Tuesday, May 10, 2016

The Hermitage: a stunning setting for one of world's great art collections

Our buffet breakfast in the hotel was quite interesting. It had all the usual breakfast foods that you see in European hotels with one exception. There was hardly any fresh fruit, not even a banana, but instead a selection of canned fruit including some grayish looking peaches. Later I asked our guide about the effect of trade sanctions against Russia, and she noted job losses and the unavailability of some foodstuffs.

We had a short drive past St. Petersburg university and across the river to the Hermitage Museum. From the 1760s onwards the Winter Palace was the main residence of the Russian czars. Magnificently located on the bank of the Neva River, this Baroque-style palace is most impressive. 

We were well prepared for our visit having watched a 2002 Russian movie with English subtitles called, Russian Ark, which is well worth watching. The main character takes viewers on a tour of the hermitage’s many treasures as well as back in time to experience a magnificent ball. We spent quite some time with our guide in the gallery of pictures of the czars and their families. By the time we were finished I felt like I could pass a test but it was all helpful in understanding the history of the czars.

The Winter Palace was built between 1754 and 1762 for Empress Elizabeth, the daughter of Peter the Great. Unfortunately, Elizabeth died before the palace's completion and only Catherine the Great and her successors were able to enjoy its sumptuous interiors. Much of the palace has been remodeled, particularly after 1837, when a huge fire destroyed most of the building. Today the Winter Palace, together with four more buildings arranged side by side along the river embankment, house the extensive collections of the Hermitage. The Hermitage Museum is the largest art gallery in Russia and is among the largest and most respected art museums in the world. We passed through incredibly ornate ballrooms, dining rooms, throne rooms and private quarters.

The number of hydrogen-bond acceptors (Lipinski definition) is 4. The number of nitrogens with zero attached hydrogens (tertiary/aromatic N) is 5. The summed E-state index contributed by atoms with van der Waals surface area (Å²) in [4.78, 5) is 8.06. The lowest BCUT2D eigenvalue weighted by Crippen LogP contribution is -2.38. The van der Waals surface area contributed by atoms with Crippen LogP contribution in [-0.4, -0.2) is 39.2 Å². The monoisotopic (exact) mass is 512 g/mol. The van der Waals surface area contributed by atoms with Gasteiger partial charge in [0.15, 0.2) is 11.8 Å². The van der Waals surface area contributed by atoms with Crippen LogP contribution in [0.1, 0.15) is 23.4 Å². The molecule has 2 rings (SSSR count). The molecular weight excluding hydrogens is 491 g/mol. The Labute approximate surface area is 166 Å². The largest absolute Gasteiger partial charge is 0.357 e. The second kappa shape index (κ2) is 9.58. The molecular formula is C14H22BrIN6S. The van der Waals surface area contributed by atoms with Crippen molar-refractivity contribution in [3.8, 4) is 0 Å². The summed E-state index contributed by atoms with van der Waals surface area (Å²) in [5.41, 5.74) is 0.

The actual museum was founded in 1764 when Catherine the Great purchased a collection of 255 paintings from the German city of Berlin. Today, the Hermitage boasts over 2.7 million exhibits and displays a diverse range of art and artifacts from all over the world and from throughout history from Ancient Egypt to early 20th century Europe. The Hermitage's collections include works by Leonardo da Vinci, Michelangelo, Raphael and Titian, a unique collection of Rembrandts and Rubens, many French Impressionist works by Renoir, Cezanne, Manet, Monet and Pissarro, numerous canvasses by Van Gogh, Matisse, Gaugin and several sculptures by Rodin. The collection is enormous. Experts say that if you were to spend a minute looking at each exhibit on display in the Hermitage, you would need 11 years to see them all. We only scratched the surface but we did see all twenty Rembrandts.

Cruise boats had not yet begun visiting St. Petersburg, so there were only moderate crowds and we could fully enjoy the beautiful exhibits in this amazing museum.

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